Afghans Feel Pinch of Iranian-Border Fuel Blockade
Radio Free Europe/Radio Liberty | Dec 30
Afghans are grappling with rising fuel prices and dwindling supplies in the depth of winter, while convoys of relief stand idle just across the border with Iran.
Thousands of fuel tankers and trucks carrying compressed-gas cylinders used for cooking and heating were stranded after Iranian officials imposed a blockade on the Afghanistan-bound deliveries because they claim such supplies would help NATO forces.
Following official assurances that the supplies were intended solely for use by Afghan civilians, Iranian President Mahmud Ahmadinejad promised visiting Afghan Vice President Mohammad Qasim Fahim on December 26 that the blockade would be lifted.
But days later only a handful of trucks have been allowed to continue on to Afghanistan, while thousands remain backed up at two key border crossings -- at Islam Qala, in western Afghanistan, and Zaranj, 500 kilometers farther south -- with no explanation from Tehran.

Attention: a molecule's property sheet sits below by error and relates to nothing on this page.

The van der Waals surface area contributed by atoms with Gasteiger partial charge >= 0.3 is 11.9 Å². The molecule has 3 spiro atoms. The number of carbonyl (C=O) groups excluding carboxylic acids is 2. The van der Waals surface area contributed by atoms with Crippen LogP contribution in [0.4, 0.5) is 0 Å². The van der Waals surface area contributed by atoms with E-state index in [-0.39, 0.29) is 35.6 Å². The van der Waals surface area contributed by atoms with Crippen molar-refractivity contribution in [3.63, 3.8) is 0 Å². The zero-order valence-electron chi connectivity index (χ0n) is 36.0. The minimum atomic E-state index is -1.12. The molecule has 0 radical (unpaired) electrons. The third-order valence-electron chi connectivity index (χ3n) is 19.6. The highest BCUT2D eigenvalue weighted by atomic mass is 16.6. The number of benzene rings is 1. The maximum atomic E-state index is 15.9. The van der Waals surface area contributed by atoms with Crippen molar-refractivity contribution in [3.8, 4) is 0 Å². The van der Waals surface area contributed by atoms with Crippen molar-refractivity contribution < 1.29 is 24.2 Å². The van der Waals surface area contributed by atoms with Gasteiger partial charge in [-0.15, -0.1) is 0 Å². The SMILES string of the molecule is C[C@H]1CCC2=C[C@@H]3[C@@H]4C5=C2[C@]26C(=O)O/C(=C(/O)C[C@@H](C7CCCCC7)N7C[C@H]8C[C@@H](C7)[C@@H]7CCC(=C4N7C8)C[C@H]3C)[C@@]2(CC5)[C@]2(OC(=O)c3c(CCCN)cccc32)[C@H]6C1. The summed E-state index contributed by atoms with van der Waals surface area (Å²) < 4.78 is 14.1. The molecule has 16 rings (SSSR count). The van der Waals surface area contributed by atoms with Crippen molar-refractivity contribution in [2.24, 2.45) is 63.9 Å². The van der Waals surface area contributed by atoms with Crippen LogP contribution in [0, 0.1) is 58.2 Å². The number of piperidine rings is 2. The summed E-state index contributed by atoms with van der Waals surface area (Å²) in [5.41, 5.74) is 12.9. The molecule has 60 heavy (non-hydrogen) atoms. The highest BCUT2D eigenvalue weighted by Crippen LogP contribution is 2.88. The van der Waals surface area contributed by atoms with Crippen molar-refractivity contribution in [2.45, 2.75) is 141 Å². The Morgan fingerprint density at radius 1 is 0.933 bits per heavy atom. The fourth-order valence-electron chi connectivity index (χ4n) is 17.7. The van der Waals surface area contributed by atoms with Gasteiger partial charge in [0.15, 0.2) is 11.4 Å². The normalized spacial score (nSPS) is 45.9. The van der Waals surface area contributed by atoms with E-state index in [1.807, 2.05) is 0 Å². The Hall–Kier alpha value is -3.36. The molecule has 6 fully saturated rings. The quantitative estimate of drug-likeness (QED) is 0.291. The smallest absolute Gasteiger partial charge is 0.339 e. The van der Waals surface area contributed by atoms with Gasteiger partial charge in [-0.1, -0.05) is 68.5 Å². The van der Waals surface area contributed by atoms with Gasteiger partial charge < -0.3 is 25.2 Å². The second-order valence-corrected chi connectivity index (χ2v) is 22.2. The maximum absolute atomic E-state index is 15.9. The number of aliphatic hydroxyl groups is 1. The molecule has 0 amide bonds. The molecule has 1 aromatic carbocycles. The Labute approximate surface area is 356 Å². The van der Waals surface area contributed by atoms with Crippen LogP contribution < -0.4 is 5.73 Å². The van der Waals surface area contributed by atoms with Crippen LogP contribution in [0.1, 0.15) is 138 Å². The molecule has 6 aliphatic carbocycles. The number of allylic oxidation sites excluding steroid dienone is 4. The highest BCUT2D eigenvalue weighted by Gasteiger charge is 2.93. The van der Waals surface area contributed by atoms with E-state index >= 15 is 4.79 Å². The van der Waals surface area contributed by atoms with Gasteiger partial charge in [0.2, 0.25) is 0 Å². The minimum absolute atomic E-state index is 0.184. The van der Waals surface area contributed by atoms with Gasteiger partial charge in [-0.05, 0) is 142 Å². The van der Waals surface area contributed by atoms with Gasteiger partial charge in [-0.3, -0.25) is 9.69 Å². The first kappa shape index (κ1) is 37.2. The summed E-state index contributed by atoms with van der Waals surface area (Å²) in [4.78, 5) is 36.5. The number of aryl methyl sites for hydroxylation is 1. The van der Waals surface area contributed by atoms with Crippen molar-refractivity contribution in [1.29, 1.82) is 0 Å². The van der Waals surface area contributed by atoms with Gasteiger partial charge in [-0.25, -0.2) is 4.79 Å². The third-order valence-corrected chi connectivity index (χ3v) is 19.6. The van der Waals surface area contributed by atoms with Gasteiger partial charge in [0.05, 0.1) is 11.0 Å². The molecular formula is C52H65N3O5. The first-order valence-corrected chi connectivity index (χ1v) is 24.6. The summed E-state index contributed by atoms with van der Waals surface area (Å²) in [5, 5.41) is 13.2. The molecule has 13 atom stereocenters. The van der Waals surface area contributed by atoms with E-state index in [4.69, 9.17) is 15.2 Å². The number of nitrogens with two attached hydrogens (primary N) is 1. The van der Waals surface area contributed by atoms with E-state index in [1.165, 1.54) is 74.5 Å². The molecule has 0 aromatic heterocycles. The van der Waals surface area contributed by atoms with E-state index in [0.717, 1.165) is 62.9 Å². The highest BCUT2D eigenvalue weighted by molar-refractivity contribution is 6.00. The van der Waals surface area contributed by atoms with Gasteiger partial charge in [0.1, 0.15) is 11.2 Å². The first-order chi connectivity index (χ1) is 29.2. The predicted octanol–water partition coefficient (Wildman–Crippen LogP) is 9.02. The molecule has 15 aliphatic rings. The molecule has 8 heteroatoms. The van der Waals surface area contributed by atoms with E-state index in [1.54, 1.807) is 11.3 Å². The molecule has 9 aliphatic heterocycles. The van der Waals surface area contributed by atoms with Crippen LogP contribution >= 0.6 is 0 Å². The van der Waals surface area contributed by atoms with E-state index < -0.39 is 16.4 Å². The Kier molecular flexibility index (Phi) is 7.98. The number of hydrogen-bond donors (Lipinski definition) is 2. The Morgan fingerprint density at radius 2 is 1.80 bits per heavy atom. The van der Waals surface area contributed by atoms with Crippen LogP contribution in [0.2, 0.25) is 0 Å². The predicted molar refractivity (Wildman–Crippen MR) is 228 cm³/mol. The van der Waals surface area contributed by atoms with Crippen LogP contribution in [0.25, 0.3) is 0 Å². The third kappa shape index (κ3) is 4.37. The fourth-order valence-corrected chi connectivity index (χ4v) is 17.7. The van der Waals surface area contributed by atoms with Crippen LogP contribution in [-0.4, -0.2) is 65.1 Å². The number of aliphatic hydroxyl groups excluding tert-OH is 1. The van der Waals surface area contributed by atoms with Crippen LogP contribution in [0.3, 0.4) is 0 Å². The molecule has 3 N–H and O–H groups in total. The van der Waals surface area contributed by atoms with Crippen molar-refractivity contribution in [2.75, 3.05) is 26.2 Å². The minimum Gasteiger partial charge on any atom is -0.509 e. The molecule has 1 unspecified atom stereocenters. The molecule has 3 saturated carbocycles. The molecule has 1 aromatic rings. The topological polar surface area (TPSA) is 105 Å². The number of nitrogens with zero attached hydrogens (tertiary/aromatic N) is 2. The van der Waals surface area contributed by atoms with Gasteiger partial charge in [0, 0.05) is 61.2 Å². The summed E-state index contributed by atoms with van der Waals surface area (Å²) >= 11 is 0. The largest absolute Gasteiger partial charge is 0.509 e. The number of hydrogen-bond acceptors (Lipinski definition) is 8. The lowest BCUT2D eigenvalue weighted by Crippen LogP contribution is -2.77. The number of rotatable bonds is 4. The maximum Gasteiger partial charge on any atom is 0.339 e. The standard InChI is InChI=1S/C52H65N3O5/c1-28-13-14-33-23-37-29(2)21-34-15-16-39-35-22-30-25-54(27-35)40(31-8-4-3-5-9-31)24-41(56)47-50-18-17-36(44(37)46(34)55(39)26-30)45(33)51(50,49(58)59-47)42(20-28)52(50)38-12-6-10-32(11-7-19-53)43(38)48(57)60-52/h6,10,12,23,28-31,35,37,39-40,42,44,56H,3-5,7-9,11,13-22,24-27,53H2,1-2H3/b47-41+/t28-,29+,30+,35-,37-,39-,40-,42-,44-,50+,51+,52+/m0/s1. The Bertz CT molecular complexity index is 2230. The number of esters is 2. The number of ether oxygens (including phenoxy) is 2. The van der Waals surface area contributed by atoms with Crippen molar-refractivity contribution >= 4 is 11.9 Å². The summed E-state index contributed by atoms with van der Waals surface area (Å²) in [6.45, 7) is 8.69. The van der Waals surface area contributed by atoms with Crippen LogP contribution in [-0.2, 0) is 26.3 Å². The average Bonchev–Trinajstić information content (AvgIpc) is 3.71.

Afghans affected by the resulting fuel shortages say they believe the crisis is Tehran's retribution for crippling sanctions imposed by the United Nations Security council this past summer. Analysts in Kabul link it to Iranian resentment over being left out of a multibillion-dollar gas-pipeline deal worked out among neighbors Afghanistan, Pakistan, India, and Tajikistan.
Nigeria Arms Scandal Hurts Iran in Africa
UPI | Dec 30
Iranian efforts to woo governments in Africa, where Israel has long cast its diplomatic net, have taken heavy knocks in recent days at a time when Tehran needs every friend it can get.